Today on Tuesday Tours we have illustrator, story maker, and sculptress Sophie Page sharing her studio in Boston, Massachusetts. Sophie creates her illustrations by sculpting three-dimensional characters, placing them within scenes and sets, and then photographs them. She’s a recent graduate of The Rhode Island School of Design and has an Etsy shop where she sells her work.
She’s working on two new book projects and seeking publication for her first book, Marjory and the Juniper Tree.
Tell us a little bit about yourself and your creative medium.
I’m an illustrator from rural New England. I recently graduated from the Rhode Island School of Design, and since then I’ve been working as an illustrator and art teacher. I create multimedia sculptures, which I then photograph, and manipulate the digital images to make 2D illustrations. I work with clay and found natural objects, and I’ve been increasingly interested in working digitally as well. I feel like my work falls somewhere between children’s lit and art books, and that’s fine with me. I’m still discovering my niche. It’s an exciting time.
How long have you had your space and how does it affect your creative process?
I’m very much in transition lately, so I haven’t been in my current space for very long. I’m working on renovating a barn/garage space in Ipswich, MA and that’s kind of a dream project. But for right now I’m renting the attic of a very lovely historical house outside of Boston. It suits me very well. The owner of the house is a great pastel painter, so we can critique each others work and there’s great energy. I’m very inspired by the space, but sometimes I feel like I’m living in one of my sculptures and it can be overwhelming.
Describe a typical work day. Do you have any rituals you do before you start creating?
Lot’s of coffee. I’m very into caffeine. Mostly I just spend some time checking my email, go for a run, and then get started on my current project.
What’s the biggest distraction for you when you’re creating? How do you deal with it?
Well that would definitely be my cat, Hephzibah. She’s a really wonderful cat but she is always trying to claw her way onto my lap when I’m trying to focus. Honestly I’m still figuring out how to get her to settle down while I’m working, but every once in a while she’ll fall asleep in the armchair next to me and everything is great.
Is there anything you like to listen to while you’re working? What are you reading/listening to now?
I always listen to music while I’m working. Lately it’s been a combination of 80’s new wave and Nicki Minaj, which is a lot better than my Barry Manilow phase, that’s for sure. As for books, I just finished reading Woman at Point Zero by Nawal El Saadawi, I found it very moving and would recommend it highly.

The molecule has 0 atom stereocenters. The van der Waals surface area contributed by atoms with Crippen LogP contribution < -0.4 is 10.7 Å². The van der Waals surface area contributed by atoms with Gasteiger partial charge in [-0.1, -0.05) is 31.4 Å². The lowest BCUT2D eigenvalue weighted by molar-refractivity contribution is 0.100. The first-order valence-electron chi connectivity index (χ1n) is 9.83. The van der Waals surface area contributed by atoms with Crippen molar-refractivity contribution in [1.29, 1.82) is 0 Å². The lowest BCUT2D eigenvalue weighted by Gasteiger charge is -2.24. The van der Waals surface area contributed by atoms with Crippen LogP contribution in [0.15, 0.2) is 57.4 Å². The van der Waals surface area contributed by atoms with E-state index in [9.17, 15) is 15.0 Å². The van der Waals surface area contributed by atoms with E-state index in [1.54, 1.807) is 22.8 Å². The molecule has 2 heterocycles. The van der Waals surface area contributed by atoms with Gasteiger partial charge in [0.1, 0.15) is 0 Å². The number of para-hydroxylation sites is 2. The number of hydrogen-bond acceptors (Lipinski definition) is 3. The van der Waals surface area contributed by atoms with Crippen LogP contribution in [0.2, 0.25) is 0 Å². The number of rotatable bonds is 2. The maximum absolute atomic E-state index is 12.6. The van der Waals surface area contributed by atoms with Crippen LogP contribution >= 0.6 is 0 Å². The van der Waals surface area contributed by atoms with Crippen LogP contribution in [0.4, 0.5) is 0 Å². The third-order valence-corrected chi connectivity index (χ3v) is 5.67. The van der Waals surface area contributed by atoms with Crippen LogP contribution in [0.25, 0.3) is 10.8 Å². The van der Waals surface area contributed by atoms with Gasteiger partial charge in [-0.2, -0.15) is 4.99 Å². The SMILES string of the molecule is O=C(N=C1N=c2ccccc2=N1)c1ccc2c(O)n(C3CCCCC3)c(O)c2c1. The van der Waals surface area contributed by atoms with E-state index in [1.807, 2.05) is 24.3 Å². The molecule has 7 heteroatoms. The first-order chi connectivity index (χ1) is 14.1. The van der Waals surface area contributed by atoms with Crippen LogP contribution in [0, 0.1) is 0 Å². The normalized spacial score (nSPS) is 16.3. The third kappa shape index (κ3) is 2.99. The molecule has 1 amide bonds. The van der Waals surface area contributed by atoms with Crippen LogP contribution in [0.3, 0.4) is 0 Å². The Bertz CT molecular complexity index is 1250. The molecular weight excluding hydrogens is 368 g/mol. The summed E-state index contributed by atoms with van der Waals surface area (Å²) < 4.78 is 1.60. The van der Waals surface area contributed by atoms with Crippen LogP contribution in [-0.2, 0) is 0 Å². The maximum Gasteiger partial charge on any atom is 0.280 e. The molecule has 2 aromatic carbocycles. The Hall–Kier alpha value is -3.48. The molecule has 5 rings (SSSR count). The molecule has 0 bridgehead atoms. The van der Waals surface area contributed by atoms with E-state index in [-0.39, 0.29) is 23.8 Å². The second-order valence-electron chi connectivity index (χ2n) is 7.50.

Is there any special item/trinket in your space that inspires you?
My friend who is 84 years old told me about an elaborate game her mother played using crude handmade dolls, sometime around 1913. For my birthday this year she gave the dolls to me. They are really just balls of false fur with skirts, and I’m fascinated by how simple, rough, and well loved they are. I try to imbue my work with that kind of sentimental quality.
Which other artists, writers or creative people are you most inspired by at the moment?
Kiki Smith, Marlene Dumas, and Francesca Woodman. My little sister, Isabelle Marina Page is a constant inspiration. She is currently a student at the Cooper Union school of art and her work is fantastic. The Guerrilla Girls are another longtime inspiration, and recently the radical performance art duo Darkmatter has been majorly on my mind.
What are the three best things about your studio space?
My cat is there.
The history of the space.
I play music pretty loudly and I have yet to receive a complaint.
Share with us a memory of one of the best times you had working in your studio.
Occasionally friends and family will leave bits of dried plants or driftwood for me to find. That’s especially nice because I can use them in my projects and it makes the work feel more precious.
What advice do you have for people who want to make a personal space where they can be creative?
Make sure it’s a place where you feel really comfortable and safe. It might sound tacky but you should have a good feeling about the space, like you can see yourself bopping around at 3 a.m eating gummy worms in that space.
What’s coming up for you and where can we find out more?
Lately I’ve been full of stories. I’m working on two simultaneously. One is about a girl with too many pockets, and one about a girl with three eyes. I am currently seeking publication for my first book, Marjory and the Juniper Tree. You can check out more of my work at sophiegenevapage.com. I also sell prints and sculptures through my online shop.
Thanks, Sophie! I love your work and I hope to see Marjory and the Juniper Tree in print soon—the illustrations are stunning!
Join us next week when author/illustrator Harriet Muncaster will be sharing her studio in Hertfordshire, England.
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